Why merely sealing the basement wall floor joint (cove joint) isn’t enough
While it’s tempting to think that merely sealing the basement wall floor joint (cove joint) will solve the problem, it won’t. Just sealing the basement wall floor joint does nothing to alleviate the hydrostatic pressure built up in the soil outside the basement wall. At best, it will be a temporary fix that won’t hold.
Hydrostatic pressure is strong enough to crack a foundation wall and cause it to bow inward. That means it’s strong enough to push water into your basement through invisible cracks in your basement wall. It will also eventually push water through any seal you create between the basement wall and floor
. Water always finds a way in.
In other words, merely sealing the basement wall floor joint is a band-aid solution. It doesn’t solve the root problem, which is excess water in the soil leading to the build-up of hydrostatic pressure.
For more information see Basement Drain Systems: The Secret To A Dry Basement.
Drain tile is a better way to keep water out of your basement
If you want to keep water out of your basement for good, a drain tile system is the way to go because it prevents excess water from building up in the soil. This, in turn, prevents hydrostatic pressure from building up.
There are two types of drain tile systems, exterior, and interior. Here’s how they work:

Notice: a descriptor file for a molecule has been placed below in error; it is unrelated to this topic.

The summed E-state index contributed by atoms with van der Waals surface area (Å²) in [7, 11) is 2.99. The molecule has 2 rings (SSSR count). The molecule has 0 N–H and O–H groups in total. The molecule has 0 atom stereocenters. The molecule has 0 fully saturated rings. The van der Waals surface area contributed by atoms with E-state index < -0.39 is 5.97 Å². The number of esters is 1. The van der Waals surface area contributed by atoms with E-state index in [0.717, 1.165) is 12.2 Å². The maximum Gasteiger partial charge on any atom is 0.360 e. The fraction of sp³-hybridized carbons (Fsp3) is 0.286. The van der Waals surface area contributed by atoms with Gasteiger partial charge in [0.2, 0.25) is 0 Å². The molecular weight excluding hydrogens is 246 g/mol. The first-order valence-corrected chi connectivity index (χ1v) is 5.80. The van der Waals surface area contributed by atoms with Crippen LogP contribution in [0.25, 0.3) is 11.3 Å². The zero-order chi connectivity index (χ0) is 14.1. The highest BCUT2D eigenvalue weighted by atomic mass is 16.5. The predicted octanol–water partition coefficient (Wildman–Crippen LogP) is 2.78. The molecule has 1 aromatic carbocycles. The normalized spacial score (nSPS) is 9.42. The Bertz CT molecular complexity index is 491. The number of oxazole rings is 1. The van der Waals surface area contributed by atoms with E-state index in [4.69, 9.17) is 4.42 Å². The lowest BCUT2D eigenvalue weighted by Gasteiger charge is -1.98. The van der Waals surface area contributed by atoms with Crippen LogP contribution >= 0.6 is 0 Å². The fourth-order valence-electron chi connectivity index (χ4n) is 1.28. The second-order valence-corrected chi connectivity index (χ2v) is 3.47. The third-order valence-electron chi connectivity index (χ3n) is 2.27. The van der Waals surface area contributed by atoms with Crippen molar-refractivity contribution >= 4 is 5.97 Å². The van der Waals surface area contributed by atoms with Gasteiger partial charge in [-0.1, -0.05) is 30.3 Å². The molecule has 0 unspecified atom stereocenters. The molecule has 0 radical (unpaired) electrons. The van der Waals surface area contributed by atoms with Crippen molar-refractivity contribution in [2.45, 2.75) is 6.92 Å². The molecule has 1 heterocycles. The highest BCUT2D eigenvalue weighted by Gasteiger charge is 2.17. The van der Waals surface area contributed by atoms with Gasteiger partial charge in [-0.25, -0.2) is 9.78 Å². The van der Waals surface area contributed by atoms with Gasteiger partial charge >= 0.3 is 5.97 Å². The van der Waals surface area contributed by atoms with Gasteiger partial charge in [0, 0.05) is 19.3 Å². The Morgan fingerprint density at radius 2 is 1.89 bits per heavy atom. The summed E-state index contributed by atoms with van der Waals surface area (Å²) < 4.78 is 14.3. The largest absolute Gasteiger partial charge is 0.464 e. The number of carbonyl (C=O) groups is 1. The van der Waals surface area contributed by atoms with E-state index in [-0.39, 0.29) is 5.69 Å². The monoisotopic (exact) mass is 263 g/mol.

Exterior drain tile system – An exterior drain tile system can be easily installed when the home is under construction. However, exterior drain tile systems can also be installed in existing homes. The first step is excavation down to the level of the footer. After that, a shallow trench is dug and lined with gravel. A perforated pipe is placed in the trench, covered with more gravel, and then the excavated soil is replaced.
Excess water in the soil will flow into the perforated pipe and be directed away from the foundation via gravity or a sump pump.
Interior drain tile system – An interior drain tile system is installed around the inside perimeter of your basement, under the slab. The slab is broken up using a jackhammer, a shallow trench is dug, lined with gravel, and then a perforated pipe is placed in it and covered with more gravel. If the basement will be finished, the drain tile system will be covered with concrete. If the basement isn’t going to be finished, some homeowners opt to leave it open with just the gravel.
Excess water in the soil under the slab will flow into the drainpipe and be channeled to a sump pit. When the sump pit fills with water, the sump pump kicks in and expels the water away from the foundation.